• Medicines Adherence: Supporting Patients with their Treatment “How can healthcare professionals help patients to improve their health through medicines adherence?”Kings College London (FutureLearn) – Duration 2 weeks, 2 hours per week, started 25th August – A course to teach doctors, nurses and other healthcare professionals how to get patients to adhere to treatment. Wouldn’t it be nice if medics were taught to work in partnership with patients?

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Secrets from the modern day asylum

20 Aug
Actor Ray Winstone in episode 1 of ITV's new series Secrets from the Asylum

Actor Ray Winstone in episode 1 of ITV’s new series Secrets from the Asylum

 

This evening, episode 1 of ITV’s new family history series Secrets from the Asylum aired. It delves into the murky world of dreaded Victorian lunatic asylums through the eyes of celebrities who make emotional discoveries about relatives incarcerated in the distant past. With a doom-laden commentory and spooky music, viewers were invited to be shocked that people with senile dementia were condemned as lunatics, to gasp at disturbing treatments like chaining or hosing with cold water (“treatments which now seem crazy themselves”) and to shake their heads at “sickening attitudes towards the mentally ill”.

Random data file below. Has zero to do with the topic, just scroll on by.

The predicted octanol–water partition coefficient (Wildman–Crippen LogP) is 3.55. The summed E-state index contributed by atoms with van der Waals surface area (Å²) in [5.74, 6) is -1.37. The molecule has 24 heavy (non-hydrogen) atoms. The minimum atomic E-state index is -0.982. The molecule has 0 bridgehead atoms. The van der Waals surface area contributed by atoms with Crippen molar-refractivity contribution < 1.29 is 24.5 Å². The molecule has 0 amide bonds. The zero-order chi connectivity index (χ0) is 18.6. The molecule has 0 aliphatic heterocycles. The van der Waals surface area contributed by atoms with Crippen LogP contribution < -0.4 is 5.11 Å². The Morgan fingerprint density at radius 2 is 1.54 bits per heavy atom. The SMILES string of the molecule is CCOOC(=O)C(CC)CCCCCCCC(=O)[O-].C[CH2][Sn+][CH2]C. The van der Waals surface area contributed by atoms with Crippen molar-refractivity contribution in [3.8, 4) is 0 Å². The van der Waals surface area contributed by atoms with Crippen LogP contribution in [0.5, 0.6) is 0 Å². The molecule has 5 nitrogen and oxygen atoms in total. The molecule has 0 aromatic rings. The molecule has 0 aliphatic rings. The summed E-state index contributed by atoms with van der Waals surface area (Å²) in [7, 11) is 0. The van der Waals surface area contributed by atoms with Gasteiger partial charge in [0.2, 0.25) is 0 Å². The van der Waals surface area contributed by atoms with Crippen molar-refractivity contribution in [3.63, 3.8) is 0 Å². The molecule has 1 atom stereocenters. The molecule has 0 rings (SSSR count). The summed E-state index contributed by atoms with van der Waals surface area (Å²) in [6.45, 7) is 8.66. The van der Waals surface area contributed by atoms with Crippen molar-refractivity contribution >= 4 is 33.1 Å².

I’ve often said that one of life’s cruel ironies is that, whilst nowadays we condemn with obvious horror what was done in the name of mental health care in the past, we don’t recognise the horror of some of what is being done now, today, in modern psychiatric hospitals. What is going on now – behind locked doors, out of sight, to the country’s most vulnerable people, sometimes by the most brutal of “carers” – goes unremarked. I’ve said before that, in the future, we will look back at some of today’s practice of mental health care with horror, just as we now look back  in horror on the lunatic asylum. How long will it be before we do that? And why can’t the general public see it now?